EcuVoice said: “We reiterate our call for an independent investigation mechanism of the UN Human Rights Council to look into the human rights situation in the Philippines, as among the options for international accountability measures recommended by Ms. Bachelet.”

In her final remarks at the interactive dialogue of the HRC, Bachelet said the government’s review panel is hoped to be heading in “the right direction” which must involve the Commission on Human Rights (CHR) and civil society groups “in that process.” She said: “We hope -- we have heard the Secretary of Justice announcement – and we hope this will kick start the process that will begin to unblock the many obstacles in the system for accountability for serious human rights violations in the Philippines.”

But she said “in terms of the credibility of investigations – national and international – what I am calling is for independent, impartial, effective, and credible investigations.” She said the council must continue to monitor the situation in the country “and to look for clear, measurable outcome.”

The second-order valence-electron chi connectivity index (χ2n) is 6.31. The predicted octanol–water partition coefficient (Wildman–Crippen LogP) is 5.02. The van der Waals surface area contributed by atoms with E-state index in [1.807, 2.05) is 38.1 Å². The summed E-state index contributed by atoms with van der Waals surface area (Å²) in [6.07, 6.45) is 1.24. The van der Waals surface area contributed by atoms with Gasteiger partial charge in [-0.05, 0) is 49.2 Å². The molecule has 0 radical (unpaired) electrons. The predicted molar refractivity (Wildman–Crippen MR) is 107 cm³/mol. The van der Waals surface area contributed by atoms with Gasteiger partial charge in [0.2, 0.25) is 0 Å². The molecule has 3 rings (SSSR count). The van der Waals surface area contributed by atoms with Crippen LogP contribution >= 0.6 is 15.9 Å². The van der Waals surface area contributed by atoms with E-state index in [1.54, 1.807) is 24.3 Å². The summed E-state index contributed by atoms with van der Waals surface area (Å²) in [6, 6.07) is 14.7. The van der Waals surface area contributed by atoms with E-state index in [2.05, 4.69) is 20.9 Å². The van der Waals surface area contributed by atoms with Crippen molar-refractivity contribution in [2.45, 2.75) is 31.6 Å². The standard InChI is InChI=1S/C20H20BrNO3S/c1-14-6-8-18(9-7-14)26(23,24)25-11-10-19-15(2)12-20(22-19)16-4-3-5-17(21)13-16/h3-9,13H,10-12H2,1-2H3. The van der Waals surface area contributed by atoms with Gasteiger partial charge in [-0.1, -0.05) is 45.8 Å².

Meanwhile, CHR Commissioner Karen Gomez-Dumpit said the body is ready to collaborate with the DOJ-led panel. “We urge that this measure be implemented within the technical cooperation framework offered by the Office of the High Commissioner for Human Rights,” she said. She also urged the government to “accept” that the killings are widespread and systematic as it is crucial “for this review to be credible.”

“It must also not confine the coverage of this review to exclude other victims of the anti-drug campaign and must look beyond government’s own numbers. It must demonstrate full transparency and cooperation with independent mechanisms including the Commission on Human Rights,” she said.

Crimes against humanity in the context of war on drugs of the Duterte government is the subject of the ongoing preliminary examination of the International Criminal Court (ICC) involving Duterte, some police and government officials. ICC prosecutor Fatou Bensouda commenced with the initial probe in 2018 and is expected to finish it in late 2020.

Once she finished the probe, Bensouda may ask the ICC judges to issue an arrest warrant or summons for suspects to appear before the Netherlands-based court.